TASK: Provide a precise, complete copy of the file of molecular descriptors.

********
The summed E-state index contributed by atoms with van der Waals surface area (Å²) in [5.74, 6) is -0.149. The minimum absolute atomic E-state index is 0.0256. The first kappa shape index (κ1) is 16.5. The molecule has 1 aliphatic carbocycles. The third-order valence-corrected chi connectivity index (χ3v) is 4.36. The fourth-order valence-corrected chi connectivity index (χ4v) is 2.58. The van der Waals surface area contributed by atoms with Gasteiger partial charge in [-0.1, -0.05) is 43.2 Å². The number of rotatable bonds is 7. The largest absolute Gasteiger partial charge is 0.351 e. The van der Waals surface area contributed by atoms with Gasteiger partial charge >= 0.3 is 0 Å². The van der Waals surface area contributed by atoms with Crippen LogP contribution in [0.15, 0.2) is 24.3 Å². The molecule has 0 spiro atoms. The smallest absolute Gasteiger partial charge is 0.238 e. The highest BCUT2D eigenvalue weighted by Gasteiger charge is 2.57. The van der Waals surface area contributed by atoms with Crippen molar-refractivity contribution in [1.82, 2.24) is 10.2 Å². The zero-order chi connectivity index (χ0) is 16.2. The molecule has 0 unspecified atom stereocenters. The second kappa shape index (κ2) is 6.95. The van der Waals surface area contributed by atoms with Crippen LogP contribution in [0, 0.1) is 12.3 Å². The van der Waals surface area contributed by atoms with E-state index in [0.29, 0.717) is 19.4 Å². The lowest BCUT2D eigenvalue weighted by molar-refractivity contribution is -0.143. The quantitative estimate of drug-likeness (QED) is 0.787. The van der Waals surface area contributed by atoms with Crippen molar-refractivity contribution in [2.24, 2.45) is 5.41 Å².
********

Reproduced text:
The summed E-state index contributed by atoms with van der Waals surface area (Å²) in [5.74, 6) is -0.149. The minimum absolute atomic E-state index is 0.0256. The first kappa shape index (κ1) is 16.5. The molecule has 1 aliphatic carbocycles. The third-order valence-corrected chi connectivity index (χ3v) is 4.36. The fourth-order valence-corrected chi connectivity index (χ4v) is 2.58. The van der Waals surface area contributed by atoms with Gasteiger partial charge in [-0.1, -0.05) is 43.2 Å². The number of rotatable bonds is 7. The largest absolute Gasteiger partial charge is 0.351 e. The van der Waals surface area contributed by atoms with Gasteiger partial charge >= 0.3 is 0 Å². The van der Waals surface area contributed by atoms with Crippen LogP contribution in [0.15, 0.2) is 24.3 Å². The molecule has 0 spiro atoms. The smallest absolute Gasteiger partial charge is 0.238 e. The highest BCUT2D eigenvalue weighted by Gasteiger charge is 2.57. The van der Waals surface area contributed by atoms with Crippen molar-refractivity contribution in [1.82, 2.24) is 10.2 Å². The zero-order chi connectivity index (χ0) is 16.2. The molecule has 0 unspecified atom stereocenters. The second kappa shape index (κ2) is 6.95. The van der Waals surface area contributed by atoms with Crippen LogP contribution in [0, 0.1) is 12.3 Å². The van der Waals surface area contributed by atoms with E-state index in [0.29, 0.717) is 19.4 Å². The lowest BCUT2D eigenvalue weighted by molar-refractivity contribution is -0.143. The quantitative estimate of drug-likeness (QED) is 0.787. The van der Waals surface area contributed by atoms with Crippen molar-refractivity contribution in [2.24, 2.45) is 5.41 Å².